2. The End of Art. Hegel as a Critic of Conservative Cultural Policy

The title of this essay refers directly back to the often misunderstood theme in Hegel’s series of lectures on the philosophy of art, Über die Philosophie der Kunst.2 Few philosophers have emphasized (and problematized) art’s universalistic claims so extensively as did Hegel. According to him, the greatest potential of art (the ideal) was realized in the society of the ancient Greeks. At that time it was possible to worship the beauty of art directly. This claim had a social-theoretical background: the ‘highest potential’ of art, as realized in antiquity, had explicitly practical dimensions.

In a more or less homogenous society such as the Greek pólis, in which religious and cultural practices are not differentiated, art represents a general, connected way of life. The Greek city state and its culture (religion, art) were a happy compromise between the ‘Oriental despotism’ of previous societies on the one hand, in which the subject was completely subordinate to the state, and ‘modern’ subjectivism on the other. Whereas the ‘internalized’ modern subject often comes in conflict with the hostile outside world, the individual in the pólis, according to Hegel, was able to integrate his or her subjective freedom within objective social and political structures. Classical art is the manifestation of this. Thus the ancient temple was not only an architectural form; it organized a way of life and expressed that directly in a material manifestation. This is the ideal of art that Hegel recognizes in ancient (Greek) art.3

Hegel’s famous claim that art’s highest potential could only be realized in the past, and that therefore art in that sense was past history, has to do with this interpretation of ancient cultural life. In modern society, because a diversity of ways of life exist side by side, the absolute idea of art cannot be manifested by specific material works of art. Only at the level of the concept’s contradictory movements (through intellectual debates and abstraction) can the universal still be represented; art strives to become philosophy, without ever being able to reach that goal.4 Beauty loses to reflection. Its highest potential comes to an end.5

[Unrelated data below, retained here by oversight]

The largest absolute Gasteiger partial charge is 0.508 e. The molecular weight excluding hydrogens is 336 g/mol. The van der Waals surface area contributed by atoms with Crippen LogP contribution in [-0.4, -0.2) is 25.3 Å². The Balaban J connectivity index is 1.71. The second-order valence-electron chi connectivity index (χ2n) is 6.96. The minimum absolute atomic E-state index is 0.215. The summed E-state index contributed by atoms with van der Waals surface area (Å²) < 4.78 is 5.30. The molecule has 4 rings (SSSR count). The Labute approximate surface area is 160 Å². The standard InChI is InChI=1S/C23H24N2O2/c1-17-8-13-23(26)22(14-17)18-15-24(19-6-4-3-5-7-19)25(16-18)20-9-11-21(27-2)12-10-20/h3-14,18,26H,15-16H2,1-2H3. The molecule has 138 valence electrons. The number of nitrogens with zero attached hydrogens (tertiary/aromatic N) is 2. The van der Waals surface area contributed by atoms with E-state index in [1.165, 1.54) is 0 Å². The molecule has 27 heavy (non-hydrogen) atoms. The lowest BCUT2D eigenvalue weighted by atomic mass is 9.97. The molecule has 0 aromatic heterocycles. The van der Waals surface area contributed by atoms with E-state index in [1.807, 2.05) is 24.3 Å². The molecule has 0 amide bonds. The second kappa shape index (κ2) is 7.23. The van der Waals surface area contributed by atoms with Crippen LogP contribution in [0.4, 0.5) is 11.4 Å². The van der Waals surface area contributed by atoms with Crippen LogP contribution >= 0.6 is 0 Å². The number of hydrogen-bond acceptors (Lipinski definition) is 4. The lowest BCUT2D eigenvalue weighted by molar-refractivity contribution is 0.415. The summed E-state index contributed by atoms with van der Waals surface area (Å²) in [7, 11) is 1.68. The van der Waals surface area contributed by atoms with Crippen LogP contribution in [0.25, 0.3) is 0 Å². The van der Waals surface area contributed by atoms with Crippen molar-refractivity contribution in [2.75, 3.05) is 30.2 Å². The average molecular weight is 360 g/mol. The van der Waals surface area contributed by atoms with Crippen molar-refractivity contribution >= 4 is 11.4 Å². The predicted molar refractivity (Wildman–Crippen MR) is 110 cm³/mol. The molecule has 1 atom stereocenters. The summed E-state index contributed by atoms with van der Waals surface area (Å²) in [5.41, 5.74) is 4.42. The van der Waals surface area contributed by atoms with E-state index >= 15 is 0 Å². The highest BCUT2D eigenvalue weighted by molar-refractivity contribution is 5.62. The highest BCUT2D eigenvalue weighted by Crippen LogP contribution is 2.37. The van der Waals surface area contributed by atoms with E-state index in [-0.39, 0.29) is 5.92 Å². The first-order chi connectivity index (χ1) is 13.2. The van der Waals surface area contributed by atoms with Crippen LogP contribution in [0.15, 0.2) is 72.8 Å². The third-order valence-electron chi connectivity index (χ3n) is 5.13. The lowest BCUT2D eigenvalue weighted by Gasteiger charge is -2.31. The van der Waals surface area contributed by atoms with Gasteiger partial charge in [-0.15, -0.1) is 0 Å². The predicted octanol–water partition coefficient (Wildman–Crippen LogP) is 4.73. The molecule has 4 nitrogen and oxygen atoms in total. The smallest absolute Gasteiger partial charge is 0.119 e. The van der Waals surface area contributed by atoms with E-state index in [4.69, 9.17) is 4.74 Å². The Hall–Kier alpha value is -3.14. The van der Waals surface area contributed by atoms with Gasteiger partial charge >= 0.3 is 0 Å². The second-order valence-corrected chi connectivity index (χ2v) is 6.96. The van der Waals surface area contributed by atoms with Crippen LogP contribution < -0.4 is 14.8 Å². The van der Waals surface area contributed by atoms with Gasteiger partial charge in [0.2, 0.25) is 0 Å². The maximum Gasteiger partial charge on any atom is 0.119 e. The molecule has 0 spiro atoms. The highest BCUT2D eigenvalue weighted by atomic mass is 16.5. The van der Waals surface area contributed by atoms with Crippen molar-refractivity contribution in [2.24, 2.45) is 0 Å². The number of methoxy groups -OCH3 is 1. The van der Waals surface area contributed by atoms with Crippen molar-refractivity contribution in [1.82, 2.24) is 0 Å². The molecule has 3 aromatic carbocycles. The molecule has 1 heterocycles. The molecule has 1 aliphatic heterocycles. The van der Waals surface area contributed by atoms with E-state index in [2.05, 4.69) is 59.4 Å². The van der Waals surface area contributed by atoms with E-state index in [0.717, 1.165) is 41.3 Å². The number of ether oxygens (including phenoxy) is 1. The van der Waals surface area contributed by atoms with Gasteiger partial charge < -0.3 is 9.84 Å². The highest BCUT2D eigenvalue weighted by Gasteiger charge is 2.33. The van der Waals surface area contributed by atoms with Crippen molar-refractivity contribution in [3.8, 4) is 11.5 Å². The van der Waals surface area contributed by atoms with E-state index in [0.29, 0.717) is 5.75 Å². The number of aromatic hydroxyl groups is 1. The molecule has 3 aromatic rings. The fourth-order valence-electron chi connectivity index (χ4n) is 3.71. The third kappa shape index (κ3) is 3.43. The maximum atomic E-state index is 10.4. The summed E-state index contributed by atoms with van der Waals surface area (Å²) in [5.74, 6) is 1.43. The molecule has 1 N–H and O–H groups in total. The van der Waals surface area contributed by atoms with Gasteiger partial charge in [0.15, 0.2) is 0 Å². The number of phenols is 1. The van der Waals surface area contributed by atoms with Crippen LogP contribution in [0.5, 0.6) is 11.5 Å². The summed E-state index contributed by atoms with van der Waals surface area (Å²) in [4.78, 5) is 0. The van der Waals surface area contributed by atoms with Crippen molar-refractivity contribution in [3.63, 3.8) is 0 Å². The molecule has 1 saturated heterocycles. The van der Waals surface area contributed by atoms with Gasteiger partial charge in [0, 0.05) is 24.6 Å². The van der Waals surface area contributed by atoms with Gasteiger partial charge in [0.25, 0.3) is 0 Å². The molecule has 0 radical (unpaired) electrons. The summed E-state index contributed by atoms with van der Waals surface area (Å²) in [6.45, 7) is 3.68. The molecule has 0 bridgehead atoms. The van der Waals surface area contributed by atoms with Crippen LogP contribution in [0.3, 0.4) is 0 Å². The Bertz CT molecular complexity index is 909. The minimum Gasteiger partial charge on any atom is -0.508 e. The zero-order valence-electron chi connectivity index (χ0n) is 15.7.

According to Hegel, this development is unavoidable. And from this perspective, a nostalgic return to a mythical unity of the people, such as remained important in the conservative tradition of German mythology from Schelling to Heidegger, is just as dangerous as it is naive; for post-ancient, Christian, ‘romantic’ art can never offer a stable accommodation for a Geist that has outgrown art. Yet, precisely such a romantic-nostalgic project – in other words, the attempt to revive cultural unity or to artificially re-establish it – is the central element of conservative cultural policy. Conservative political projects, from Thatcher to Rutte, are structurally tied to this.6 They cannot tolerate social diversity. They are the cultural-political manifestations of what I call the ‘culturalist paradigm’ in art.